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The Monitor Movie Guide

July 28, 2000



Red stars denote the reviews of Monitor movie critic David Sterritt unless otherwise noted. Ratings and comments by the Monitor panel ( blue stars) reflect the sometimes diverse views of at least three other moviegoers. Information on violence, drugs, sex/nudity, and profanity is compiled by the Monitor panel.

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STAR RATINGS

David Sterritt Monitor panel Meaning

**** **** Excellent

*** *** Good

** ** Fair

* * Poor

DUD DUD The Worst

NEW RELEASES

Alice and Martin (R) *** Director: Andr Tchin. With Juliette Binoche, Alexis Loret, Carmen Maura, Pierre Maguelon, Marthe Villalonga, Jeremy Kreikenmayer, Eric Kreikenmayer, Jean-Pierre Lorit, Mathieu Amalric. (123 min.)

The love affair of an attractive musician and a young man with a troubled family history. Tchin's tendency to exert tight control over every aspect of his movies can make them seem chilly, but this drama is richly photographed and enhanced by Binoche's steadily appealing performance. In French with English subtitles

The Girl on the Bridge (R) *** Director: Patrice Leconte. With Daniel Auteuil, Vanessa Paradis. (92 min.)

Wishing she could bring her sensuality under better control, a young woman falls in love with a circus knife-thrower who introduces her to an eccentric and suspenseful new life. Although the story slips into clichs despite its offbeat subject, Leconte's cinematic style is fresh and vigorous, and Auteuil remains one of France's most engaging actors. In French with English subtitles

The In Crowd (PG-13) * Director: Mary Lambert. With Susan Ward, Lori Heuring, Matthew Settle, Ethan Erickson, Nathan Bexton, Daniel Hugh Kelly, Tess Harper. (100 min.)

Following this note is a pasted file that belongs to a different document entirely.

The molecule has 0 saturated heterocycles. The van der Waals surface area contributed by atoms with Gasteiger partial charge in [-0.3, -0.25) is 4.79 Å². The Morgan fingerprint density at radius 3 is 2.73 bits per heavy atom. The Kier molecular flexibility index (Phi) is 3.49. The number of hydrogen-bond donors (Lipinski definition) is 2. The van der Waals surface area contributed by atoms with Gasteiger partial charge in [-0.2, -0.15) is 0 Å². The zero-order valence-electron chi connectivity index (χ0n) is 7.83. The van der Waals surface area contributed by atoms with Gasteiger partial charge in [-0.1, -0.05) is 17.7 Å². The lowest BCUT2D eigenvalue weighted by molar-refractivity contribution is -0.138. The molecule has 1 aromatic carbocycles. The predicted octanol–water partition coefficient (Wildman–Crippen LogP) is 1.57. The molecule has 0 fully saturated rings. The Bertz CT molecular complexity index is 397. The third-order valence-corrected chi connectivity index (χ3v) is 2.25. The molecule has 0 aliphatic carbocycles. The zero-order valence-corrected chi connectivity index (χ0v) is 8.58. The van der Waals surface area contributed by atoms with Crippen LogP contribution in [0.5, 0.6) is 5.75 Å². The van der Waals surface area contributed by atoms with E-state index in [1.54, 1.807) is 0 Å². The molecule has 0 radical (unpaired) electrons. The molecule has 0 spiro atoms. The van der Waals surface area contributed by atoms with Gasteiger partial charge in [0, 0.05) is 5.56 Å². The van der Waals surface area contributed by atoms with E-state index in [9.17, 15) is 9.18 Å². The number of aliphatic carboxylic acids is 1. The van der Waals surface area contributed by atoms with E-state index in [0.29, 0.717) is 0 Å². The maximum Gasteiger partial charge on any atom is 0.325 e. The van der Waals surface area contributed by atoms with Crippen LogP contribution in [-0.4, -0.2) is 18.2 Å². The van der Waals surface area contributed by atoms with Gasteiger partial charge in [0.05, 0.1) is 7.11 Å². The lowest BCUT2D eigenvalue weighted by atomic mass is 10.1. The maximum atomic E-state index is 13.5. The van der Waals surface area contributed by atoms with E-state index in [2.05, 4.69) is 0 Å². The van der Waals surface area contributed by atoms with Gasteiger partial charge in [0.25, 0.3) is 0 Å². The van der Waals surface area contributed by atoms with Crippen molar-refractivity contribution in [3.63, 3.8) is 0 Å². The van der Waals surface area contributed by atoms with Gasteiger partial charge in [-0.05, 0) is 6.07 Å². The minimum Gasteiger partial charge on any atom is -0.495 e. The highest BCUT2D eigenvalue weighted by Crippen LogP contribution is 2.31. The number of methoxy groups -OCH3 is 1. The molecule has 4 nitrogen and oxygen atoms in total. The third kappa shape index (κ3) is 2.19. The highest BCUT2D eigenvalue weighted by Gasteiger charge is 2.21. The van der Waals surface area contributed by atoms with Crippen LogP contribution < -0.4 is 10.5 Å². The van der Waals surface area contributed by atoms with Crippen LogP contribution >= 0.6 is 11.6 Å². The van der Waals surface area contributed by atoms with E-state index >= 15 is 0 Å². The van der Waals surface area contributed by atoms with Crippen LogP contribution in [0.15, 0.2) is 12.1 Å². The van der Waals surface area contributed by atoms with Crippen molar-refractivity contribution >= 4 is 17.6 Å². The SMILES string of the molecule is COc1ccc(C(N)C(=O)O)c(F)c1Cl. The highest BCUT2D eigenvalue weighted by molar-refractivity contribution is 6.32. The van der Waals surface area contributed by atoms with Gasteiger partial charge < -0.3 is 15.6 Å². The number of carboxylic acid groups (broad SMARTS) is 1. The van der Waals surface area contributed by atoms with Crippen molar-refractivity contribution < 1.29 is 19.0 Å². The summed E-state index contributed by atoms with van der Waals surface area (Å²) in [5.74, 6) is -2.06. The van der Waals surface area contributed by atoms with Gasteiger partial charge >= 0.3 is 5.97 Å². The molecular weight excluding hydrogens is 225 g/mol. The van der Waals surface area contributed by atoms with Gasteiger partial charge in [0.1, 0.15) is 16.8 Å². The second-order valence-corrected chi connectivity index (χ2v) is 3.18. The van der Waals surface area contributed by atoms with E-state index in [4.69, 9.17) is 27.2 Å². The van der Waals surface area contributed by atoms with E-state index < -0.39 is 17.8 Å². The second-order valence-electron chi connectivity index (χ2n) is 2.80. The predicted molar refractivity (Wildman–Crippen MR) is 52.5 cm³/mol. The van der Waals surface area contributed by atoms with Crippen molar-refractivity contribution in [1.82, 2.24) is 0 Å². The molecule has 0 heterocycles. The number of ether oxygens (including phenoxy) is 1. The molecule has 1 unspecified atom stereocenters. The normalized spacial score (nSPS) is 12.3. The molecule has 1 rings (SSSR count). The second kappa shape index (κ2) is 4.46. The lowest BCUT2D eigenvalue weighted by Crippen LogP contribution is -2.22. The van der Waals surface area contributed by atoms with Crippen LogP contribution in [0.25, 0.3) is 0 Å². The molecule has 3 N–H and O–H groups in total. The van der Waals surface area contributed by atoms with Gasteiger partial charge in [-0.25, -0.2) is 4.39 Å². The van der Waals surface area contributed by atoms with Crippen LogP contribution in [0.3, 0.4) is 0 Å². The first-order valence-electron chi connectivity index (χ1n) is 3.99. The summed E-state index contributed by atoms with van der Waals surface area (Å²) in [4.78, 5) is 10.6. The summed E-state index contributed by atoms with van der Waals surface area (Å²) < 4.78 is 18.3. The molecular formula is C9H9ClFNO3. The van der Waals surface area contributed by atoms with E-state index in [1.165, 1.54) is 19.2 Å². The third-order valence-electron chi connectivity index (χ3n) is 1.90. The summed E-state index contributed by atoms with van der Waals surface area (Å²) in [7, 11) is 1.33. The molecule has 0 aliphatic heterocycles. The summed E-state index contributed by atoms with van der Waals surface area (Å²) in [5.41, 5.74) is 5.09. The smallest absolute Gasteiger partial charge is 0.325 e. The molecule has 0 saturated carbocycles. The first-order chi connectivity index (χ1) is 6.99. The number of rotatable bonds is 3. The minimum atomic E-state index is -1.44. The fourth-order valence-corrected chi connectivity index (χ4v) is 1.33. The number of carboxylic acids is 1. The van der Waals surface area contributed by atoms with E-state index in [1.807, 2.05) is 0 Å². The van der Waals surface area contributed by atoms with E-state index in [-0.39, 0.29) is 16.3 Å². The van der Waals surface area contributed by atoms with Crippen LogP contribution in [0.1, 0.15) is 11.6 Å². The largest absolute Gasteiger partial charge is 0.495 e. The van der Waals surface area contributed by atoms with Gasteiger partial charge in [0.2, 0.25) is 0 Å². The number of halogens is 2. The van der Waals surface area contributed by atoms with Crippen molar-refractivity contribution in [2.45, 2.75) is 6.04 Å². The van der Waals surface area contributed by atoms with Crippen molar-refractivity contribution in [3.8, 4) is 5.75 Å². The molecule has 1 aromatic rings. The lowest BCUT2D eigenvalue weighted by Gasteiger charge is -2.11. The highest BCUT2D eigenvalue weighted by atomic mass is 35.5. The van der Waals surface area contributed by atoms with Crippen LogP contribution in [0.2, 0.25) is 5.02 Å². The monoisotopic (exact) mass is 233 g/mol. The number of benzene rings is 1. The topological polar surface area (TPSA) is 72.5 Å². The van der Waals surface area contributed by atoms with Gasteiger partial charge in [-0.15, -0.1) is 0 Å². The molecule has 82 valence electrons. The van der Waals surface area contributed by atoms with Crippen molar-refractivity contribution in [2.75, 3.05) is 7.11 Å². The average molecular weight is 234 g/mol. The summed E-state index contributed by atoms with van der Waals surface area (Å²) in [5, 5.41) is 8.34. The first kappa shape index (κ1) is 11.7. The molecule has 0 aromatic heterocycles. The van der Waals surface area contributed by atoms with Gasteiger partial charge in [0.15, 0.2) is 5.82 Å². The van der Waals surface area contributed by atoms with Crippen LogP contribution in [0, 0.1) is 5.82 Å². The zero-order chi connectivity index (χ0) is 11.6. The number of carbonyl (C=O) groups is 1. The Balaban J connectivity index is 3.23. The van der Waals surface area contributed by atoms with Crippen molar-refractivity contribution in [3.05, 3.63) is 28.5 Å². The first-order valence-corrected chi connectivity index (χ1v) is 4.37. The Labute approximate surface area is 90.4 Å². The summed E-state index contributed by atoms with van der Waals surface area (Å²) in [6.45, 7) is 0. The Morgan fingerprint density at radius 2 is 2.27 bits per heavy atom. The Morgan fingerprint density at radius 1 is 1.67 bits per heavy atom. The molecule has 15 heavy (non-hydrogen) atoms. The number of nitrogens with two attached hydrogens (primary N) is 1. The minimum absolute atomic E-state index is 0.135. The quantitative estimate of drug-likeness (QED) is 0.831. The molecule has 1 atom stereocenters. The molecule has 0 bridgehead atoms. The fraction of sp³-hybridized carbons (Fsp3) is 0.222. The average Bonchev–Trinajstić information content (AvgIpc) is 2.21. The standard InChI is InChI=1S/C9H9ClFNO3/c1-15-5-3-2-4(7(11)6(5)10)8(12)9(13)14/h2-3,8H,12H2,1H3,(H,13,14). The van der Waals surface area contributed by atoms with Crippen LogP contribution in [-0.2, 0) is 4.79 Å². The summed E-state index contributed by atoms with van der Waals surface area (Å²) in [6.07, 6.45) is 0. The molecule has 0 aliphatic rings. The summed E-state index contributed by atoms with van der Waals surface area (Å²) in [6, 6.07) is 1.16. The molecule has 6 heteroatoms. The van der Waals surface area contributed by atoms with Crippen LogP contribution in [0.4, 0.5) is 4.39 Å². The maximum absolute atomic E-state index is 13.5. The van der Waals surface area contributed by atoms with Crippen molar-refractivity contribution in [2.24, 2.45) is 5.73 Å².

Downtrodden Adrien wants to keep secret her recent release from a mental hospital when she starts a new life and a new job at Cliffmont Country Club. But not all those who make up the "in crowd" (rich, scantily clad 20-something country-clubbers with not a hangnail among them but perhaps a murder or two under their belts) are willing to let sullied histories remain hidden. Dark and twisted, with sexually suggestive undercurrents, this one's as safe to miss as a sunburn by the club poolside. By Katherine Dillin * Flimsy, boring, plastic characters.

Sex/Nudity: 6 scenes of a sexual nature, including nudity, implied sex, and a lesbian kiss. Violence: 14 scenes with violence, including grisly murders and fights. Profanity: 18 expressions, some harsh. Drugs: 8 scenes with alcohol, 1 with alcohol and smoking.

Loser (PG-13) ** Director: Amy Heckerling. With Jason Biggs, Mena Suvari, Greg Kinnear, Thomas Sadoski, Dan Aykroyd. (100 min.)

College freshman Paul dangles precariously on the losing end of things - he's too nice to be hip, his party-addicted roommates won't let him study, and he's got to woo the girl of his dreams from their snappy-dressing English professor. Can nice guys finish first? A lighthearted winner. By Katherine Dillin ** Sweet, pretty wholesome, spunky.

Sex/Nudity: 4 mildly suggestive scenes, 5 instances of innuendo. Violence: 1 fistfight. Profanity: 15 expressions, some harsh. Drugs: 7 scenes with alcohol, 3 with tobacco, 1 instance of doping fruit juice.

New Waterford Girl (Not rated) *** Director: Allan Moyle. With Liane Balaban, Tara Spencer-Nairn, Mary Walsh, Nicholas Campbell, Cathy Moriarty, Andrew McCarthy. (97 min.)

Feeling emotionally suffocated in her Nova Scotia town, a teenager cooks up an unlikely plan to escape - pretending to be a tramp when she's really quite the opposite, and fleeing the community on the excuse of a (bogus) pregnancy. Balaban's superb performance blends with Moyle's mostly understated directing to produce an uneven but sometimes enchanting comedy-drama.